It’s no secret that the Tigers’ head coach agreed to a new deal back in December that was worth a reported seven years at roughly $7 million a season. While the overall value of that would work out to around $49 million if Malzahn stays on the Plains until 2025, that’s not quite the amount that the school is committing to the coach if they decided to make a change down the road.
Speaking at a news conference for new athletic director Allen Greene on Friday, Auburn president Steven Leathtold the Montgomery Advertiserthat just over half of the money in the deal is fully guaranteed (so roughly $24.5 million) and that while there is an increased buyout on the Tigers side, it is not close to the reported $49 million mark that some thought it would be when figures were flying around at the end of 2017.
“I’m still a trust guy,” Leath told the paper. “Gus and I are functioning well together. We know the basic tenets, we’ve drawn things up and sent it to his attorney. So we’ll get that cleaned up pretty soon.”
He also confirmed the deal has not been signed by either side.
While Malzahn does seem like he’s on solid footing after guiding the team to an Iron Bowl victory, a SEC West title and a New Year’s Six bowl berth last season, he’s certainly no stranger to the hot seat given the fan base he works with and the sky-high expectations for the school. Either way, he’ll enter 2018 as one of the highest paid coaches in the country and a very rich man going forward, even if it wasn’t quite the security that some thought he was getting after a rumored flirtation with Arkansas several weeks ago.
It’s becoming a regular occurrence around Madison this time of year but Wisconsin has renewed head coach Paul Chryst’s contract once again.
The UW Athletic Board approved the deal on Friday and keeps Chryst around with a five-year contract that runs through January 31, 2023. Other terms of the contract were not announced but this is pretty standard operating procedure for the school after the board did the same back in 2017 and 2016 to keep the coach on what amounts to a rolling five-year deal.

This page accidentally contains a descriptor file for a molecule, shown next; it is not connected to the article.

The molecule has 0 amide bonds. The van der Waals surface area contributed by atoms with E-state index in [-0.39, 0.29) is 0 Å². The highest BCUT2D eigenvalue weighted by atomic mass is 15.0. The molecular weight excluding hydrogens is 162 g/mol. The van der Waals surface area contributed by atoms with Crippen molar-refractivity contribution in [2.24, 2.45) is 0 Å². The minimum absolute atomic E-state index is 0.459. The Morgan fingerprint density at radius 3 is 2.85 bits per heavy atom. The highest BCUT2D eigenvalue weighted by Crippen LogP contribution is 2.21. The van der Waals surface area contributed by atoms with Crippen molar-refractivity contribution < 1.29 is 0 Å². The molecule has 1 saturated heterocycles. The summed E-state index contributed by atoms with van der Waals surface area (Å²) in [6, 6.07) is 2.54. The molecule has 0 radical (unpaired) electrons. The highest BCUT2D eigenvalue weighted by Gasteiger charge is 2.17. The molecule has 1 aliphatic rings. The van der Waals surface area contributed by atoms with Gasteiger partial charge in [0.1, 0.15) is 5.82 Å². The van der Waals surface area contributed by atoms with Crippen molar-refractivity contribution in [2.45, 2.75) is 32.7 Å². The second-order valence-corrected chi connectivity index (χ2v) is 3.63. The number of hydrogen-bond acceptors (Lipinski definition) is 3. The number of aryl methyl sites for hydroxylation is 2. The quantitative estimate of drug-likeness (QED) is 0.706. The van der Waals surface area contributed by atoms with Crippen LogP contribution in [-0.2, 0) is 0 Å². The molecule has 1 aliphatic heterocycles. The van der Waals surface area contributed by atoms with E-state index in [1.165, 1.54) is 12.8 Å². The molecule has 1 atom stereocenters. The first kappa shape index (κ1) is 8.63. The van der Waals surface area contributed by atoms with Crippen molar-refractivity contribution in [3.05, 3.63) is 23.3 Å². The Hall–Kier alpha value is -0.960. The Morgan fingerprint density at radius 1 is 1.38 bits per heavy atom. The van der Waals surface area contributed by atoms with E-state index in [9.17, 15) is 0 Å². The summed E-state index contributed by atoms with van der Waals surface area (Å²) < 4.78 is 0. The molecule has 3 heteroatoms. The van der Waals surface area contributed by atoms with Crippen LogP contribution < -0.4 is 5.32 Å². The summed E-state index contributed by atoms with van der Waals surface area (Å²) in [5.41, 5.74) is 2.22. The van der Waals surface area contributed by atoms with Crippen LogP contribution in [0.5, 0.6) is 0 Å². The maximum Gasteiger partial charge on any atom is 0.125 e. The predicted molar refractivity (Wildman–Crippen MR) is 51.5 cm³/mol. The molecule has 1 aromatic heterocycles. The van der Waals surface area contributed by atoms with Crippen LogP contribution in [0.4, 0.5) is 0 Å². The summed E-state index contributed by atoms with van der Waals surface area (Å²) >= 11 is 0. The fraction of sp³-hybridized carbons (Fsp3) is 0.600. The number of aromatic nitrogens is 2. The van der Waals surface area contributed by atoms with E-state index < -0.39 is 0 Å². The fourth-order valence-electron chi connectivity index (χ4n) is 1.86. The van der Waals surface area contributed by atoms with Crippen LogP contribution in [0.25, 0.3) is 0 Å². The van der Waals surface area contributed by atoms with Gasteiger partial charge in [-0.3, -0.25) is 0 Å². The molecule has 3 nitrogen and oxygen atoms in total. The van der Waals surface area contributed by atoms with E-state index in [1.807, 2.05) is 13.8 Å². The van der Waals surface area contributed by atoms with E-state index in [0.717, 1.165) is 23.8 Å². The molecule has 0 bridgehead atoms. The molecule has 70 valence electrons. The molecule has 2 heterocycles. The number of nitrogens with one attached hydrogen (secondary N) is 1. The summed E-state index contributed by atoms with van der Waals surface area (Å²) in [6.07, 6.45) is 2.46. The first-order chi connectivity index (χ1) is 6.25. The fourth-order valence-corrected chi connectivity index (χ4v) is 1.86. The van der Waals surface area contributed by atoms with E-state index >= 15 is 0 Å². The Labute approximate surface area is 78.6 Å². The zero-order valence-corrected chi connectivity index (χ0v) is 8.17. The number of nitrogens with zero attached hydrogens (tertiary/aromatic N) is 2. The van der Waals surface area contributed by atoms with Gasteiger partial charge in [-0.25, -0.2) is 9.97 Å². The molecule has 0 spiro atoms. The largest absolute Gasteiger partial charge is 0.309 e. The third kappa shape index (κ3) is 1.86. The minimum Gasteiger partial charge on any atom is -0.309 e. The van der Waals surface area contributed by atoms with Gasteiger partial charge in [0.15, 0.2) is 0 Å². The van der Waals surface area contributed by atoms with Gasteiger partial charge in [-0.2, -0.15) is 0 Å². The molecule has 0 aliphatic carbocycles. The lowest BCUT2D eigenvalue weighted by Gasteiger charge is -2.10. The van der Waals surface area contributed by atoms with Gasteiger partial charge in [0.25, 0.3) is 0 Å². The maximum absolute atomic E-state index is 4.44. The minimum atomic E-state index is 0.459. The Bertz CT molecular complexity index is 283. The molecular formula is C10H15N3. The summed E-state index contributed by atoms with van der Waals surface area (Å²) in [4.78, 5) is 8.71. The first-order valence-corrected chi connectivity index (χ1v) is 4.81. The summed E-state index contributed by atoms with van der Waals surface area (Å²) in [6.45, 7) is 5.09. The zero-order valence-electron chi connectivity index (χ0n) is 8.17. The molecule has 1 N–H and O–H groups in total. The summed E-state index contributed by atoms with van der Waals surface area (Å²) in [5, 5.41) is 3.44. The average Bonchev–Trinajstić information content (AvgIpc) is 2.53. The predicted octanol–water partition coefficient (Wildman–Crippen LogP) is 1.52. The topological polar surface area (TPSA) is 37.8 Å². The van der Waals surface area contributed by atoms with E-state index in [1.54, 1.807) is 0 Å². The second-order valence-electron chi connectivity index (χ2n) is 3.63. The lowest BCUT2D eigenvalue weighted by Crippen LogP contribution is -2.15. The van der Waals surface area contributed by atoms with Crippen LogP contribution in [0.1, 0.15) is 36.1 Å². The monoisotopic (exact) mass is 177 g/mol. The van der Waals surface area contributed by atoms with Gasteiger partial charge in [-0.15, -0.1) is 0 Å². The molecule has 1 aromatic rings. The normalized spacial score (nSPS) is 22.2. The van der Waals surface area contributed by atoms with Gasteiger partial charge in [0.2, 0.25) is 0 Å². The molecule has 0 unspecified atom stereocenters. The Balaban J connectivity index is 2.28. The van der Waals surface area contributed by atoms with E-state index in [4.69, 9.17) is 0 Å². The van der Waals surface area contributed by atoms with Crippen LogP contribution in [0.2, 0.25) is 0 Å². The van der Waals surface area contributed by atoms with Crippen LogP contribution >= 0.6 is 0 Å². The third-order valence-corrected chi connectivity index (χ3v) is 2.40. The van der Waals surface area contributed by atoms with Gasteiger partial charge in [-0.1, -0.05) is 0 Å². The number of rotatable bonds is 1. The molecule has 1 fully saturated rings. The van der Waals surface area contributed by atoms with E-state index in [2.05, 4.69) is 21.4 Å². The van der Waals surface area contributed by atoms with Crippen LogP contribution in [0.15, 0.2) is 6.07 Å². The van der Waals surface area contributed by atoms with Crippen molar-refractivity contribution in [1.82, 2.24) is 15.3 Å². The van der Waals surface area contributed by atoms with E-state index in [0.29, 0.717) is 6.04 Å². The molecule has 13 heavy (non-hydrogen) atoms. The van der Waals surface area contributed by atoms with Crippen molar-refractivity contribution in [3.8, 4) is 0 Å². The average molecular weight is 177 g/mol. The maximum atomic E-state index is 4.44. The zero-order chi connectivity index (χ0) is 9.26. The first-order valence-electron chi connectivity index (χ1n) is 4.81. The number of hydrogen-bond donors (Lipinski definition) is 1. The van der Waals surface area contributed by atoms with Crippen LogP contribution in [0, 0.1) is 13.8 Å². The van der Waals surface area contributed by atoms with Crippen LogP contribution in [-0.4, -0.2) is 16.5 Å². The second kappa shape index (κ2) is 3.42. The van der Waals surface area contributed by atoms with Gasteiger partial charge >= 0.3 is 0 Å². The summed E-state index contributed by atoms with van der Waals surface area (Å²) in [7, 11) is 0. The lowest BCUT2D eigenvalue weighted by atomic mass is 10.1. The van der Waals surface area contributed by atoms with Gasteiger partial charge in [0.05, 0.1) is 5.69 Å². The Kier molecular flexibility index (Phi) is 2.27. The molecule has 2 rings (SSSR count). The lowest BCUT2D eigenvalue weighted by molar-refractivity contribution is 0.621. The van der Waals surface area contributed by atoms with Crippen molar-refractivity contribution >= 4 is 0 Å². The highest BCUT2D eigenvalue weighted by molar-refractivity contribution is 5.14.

Mike Bobo finally has his defensive coordinator as Colorado State announced on Friday that long time coaching veteran John Jancek was hired to run the Rams’ defense.
“I’ve had the opportunity to coach on the same staff with John at Georgia, and I’ve coordinated offenses that have gone up against his defenses,” Bobo said in a statement. “He has a great deal of experience coaching and winning at the highest levels of college football, and I’m very excited he is part of the Ram Family.”
The hire of Jancek comes a little over a week after the program nearly brought in former Alabama assistant Derrick Ansley, who was set to head to Fort Collins to take the DC job before getting hired by the Oakland Raiders and their new coach Jon Gruden. The team had an opening at the position after Marty English retired following the 2017 season.
Jancek most recently was a defensive consultant at Kentucky this past season but spent the three years prior as the coordinator at SEC rival Tennessee. All told, this is his fifth stop as a defensive coordinator at the FBS level — including a stint at Georgia that overlapped with Bobo’s tenure in Athens from 2005-2009. He also spent one season as the safeties coach at South Florida in 2016 in his last full-time on the field role as a coach.
Jancek’s move west caps off a busy week for Colorado State’s staff after Dave Johnson was hired as run game coordinator and offensive line coach on Tuesday.